Tuesday 17 July 2007

Bertie and The Inquisition

David McWilliams has written that Bertie Ahern's criticism of those who question the state of the economy is akin to the Inquisition and to the Church's reaction to Galileo who suggested the Earth was not centre of the universe. According to McWilliams, in both cases the Inquisitors were stamping out criticism to protect their own interests.

First about Bertie : to my knowledge, Bertie Ahern has never provided a coherent argument about why he believes the negative commentry is wrong. You see, Bertie doesn’t do reasoned coherent arguments. His remarks are usually about as clear as the mist rolling in over the Mull of Kintyre. He never makes an argument - he just huffs and puffs. I think the reason that his reaction now is a bit more significant is that he knows the Emperor is rather scantily clad. He knows in his heart that the Celtic tiger is merely concealling a very grave sickness. So it’s not just denial - as David suggests - Bertie knows fine well there are big shadows on the radar. He is angry that the naysayers won’t just leave him alone to operate his politicking after his own fashion. In fact, Bertie treats all critical voices the same way: those who speak out on the economy, the environment, our society, or opaque government are all just annoying noises preventing him from running his little fiefdom. For him, dissent is not the life blood of democracy, it's a hassle that ought to be pushed aside quickly with whatever measures he can get away with.

Back to the economy: Another part of the game is the soft-landing brigade. God knows, I am as keen as the next man for a soft landing instead of a hard one. But the curve in asset - read house - prices has been so steeply upwards that when it flattened it rather ressembled a huge machine racing along and knocked into neutral. Its momentum carries it for a while an will even propel it up small hills for a time. But unless it gets back in gear soon it will grind to a halt. If we meet a hill, the stop will be swift. Basically, a hard landing can begin softly. In the aftermath of the 1929 Crash, the stock market kept on crashing for 4 years. Little recoveries would suggest a bottom before each successive drop went deeper still. I wouldn’t push the analogy too far. This is not America in 1929. But the point is: house prices have just begun to fall and we don’t really know yet how far or for how long. So when the Inquisitors talk about soft landing they should be swiftly rebuted by asking, how on earth do you know?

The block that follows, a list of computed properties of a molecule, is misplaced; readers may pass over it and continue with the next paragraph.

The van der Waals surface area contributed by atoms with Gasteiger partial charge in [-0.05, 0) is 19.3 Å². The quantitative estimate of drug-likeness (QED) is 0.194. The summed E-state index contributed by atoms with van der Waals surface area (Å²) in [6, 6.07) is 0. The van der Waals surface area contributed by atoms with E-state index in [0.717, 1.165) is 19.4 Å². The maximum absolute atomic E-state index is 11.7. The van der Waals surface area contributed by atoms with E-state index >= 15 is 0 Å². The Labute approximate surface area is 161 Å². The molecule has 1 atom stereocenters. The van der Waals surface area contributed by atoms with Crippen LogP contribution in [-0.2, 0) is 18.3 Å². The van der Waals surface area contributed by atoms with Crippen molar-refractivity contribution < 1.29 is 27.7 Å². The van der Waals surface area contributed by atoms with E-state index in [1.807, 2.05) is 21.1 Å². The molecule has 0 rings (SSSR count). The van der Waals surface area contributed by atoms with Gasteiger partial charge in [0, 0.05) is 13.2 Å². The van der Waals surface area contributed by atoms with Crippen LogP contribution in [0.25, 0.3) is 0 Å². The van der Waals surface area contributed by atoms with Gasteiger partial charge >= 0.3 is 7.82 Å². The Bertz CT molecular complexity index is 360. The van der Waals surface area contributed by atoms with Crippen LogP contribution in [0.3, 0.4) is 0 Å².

1 comment:

Tomaltach said...

I see now that the slowdown in the housing market in the US has become more of a slump. It began with trouble in the so-called subprime sector. Now though, the malaise has spread to 'normal' mortgages and looks quite serious. Angelo Mozilo, CEO of Countrywide Financial, the bigget lender in the US, had this to say "home prices were falling almost like never before, with the exception of the Great Depression.”

Like I say to the soft landing brigade in Ireland : a hard landing often begins as a soft one. In Ireland's housing slowdown, it is too early to say.